Distinguishing Different Industry Technologies and Localized Technical Change
Catherine Morrison Paul and
No 61146, 2010 Annual Meeting, July 25-27, 2010, Denver, Colorado from Agricultural and Applied Economics Association
When different technologies are present in an industry, assuming a homogeneous technology will lead to misleading implications about technical change and inefficient policy recommendations. In this paper a latent class modelling approach and flexible estimation of the production structure is used to distinguish different technologies for a representative sample of E.U. dairy producers, as an industry exhibiting significant structural changes and differences in production systems in the past decades. The model uses a transformation function to recognize multiple outputs; separate technological classes based on multiple characteristics, a flexible generalized linear functional form, a variety of inputs, and random effects to capture firm heterogeneity; and measures of first- and second-order elasticities to represent technical change and biases. We find that if multiple production frontiers are embodied in the data, different firms exhibit different output or input intensities and changes associated with different production systems that are veiled by overall (average) measures. In particular, we find that farms that are larger and more capital intensive experience greater productivity, technical progress and labor savings, and enjoy scale economies that have increased over time.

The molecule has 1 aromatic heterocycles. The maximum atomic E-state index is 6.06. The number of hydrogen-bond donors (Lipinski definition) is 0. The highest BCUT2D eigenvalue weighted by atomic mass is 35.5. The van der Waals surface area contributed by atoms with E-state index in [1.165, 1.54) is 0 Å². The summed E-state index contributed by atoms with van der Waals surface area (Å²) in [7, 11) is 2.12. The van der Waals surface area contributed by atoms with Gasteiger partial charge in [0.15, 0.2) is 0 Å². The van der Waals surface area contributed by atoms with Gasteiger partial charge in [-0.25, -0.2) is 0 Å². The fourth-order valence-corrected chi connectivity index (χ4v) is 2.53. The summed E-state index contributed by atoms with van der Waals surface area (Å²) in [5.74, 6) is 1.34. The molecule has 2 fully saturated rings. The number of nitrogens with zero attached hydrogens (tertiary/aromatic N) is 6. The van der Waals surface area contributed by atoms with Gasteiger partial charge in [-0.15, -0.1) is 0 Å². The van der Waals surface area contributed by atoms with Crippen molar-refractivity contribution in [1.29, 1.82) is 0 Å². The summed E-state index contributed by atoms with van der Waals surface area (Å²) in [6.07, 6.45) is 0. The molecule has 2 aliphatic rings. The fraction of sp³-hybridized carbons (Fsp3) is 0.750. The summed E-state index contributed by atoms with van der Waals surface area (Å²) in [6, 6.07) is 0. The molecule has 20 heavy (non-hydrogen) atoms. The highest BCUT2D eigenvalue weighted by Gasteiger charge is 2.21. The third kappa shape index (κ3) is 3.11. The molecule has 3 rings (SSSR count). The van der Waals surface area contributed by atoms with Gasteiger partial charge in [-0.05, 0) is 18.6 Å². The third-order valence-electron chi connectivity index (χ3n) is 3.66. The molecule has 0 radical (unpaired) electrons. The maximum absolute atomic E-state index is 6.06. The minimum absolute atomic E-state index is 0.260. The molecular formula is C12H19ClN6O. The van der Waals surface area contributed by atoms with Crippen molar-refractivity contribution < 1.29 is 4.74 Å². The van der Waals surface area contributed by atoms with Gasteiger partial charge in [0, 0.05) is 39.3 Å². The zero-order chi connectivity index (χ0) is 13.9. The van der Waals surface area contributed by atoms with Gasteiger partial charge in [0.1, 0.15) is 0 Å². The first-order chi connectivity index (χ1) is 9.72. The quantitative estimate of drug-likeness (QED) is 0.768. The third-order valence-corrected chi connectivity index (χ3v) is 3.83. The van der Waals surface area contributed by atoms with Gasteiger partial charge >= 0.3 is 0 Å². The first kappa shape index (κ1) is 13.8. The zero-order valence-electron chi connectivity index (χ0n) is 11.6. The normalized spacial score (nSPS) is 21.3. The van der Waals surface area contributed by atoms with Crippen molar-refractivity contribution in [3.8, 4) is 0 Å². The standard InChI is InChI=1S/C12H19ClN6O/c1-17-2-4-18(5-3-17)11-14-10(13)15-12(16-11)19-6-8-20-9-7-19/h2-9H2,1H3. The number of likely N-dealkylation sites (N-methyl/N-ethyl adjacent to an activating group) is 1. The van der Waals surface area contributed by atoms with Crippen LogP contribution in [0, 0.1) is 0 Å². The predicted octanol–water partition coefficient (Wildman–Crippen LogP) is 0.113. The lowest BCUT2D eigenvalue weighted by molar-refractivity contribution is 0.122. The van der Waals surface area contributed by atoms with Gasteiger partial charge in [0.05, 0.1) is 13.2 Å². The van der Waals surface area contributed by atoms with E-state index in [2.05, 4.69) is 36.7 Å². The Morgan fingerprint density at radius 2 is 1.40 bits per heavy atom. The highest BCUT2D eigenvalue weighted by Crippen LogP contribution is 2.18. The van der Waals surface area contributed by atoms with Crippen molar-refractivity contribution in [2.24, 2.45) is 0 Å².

Keywords: Production Economics; Productivity Analysis; Research Methods/ Statistical Methods (search for similar items in EconPapers)
References: View complete reference list from CitEc
Citations: Track citations by RSS feed
Downloads: (external link)
Working Paper: Distinguishing Different Industry Technologies and Localized Technical Change (2011)
Working Paper: Distinguishing Different Industry Technologies and Localized Technical Change (2010)
This item may be available elsewhere in EconPapers: Search for items with the same title.
Export reference: BibTeX
RIS (EndNote, ProCite, RefMan)
Persistent link: https://EconPapers.repec.org/RePEc:ags:aaea10:61146
Access Statistics for this paper
More papers in 2010 Annual Meeting, July 25-27, 2010, Denver, Colorado from Agricultural and Applied Economics Association Contact information at EDIRC.
Bibliographic data for series maintained by AgEcon Search ().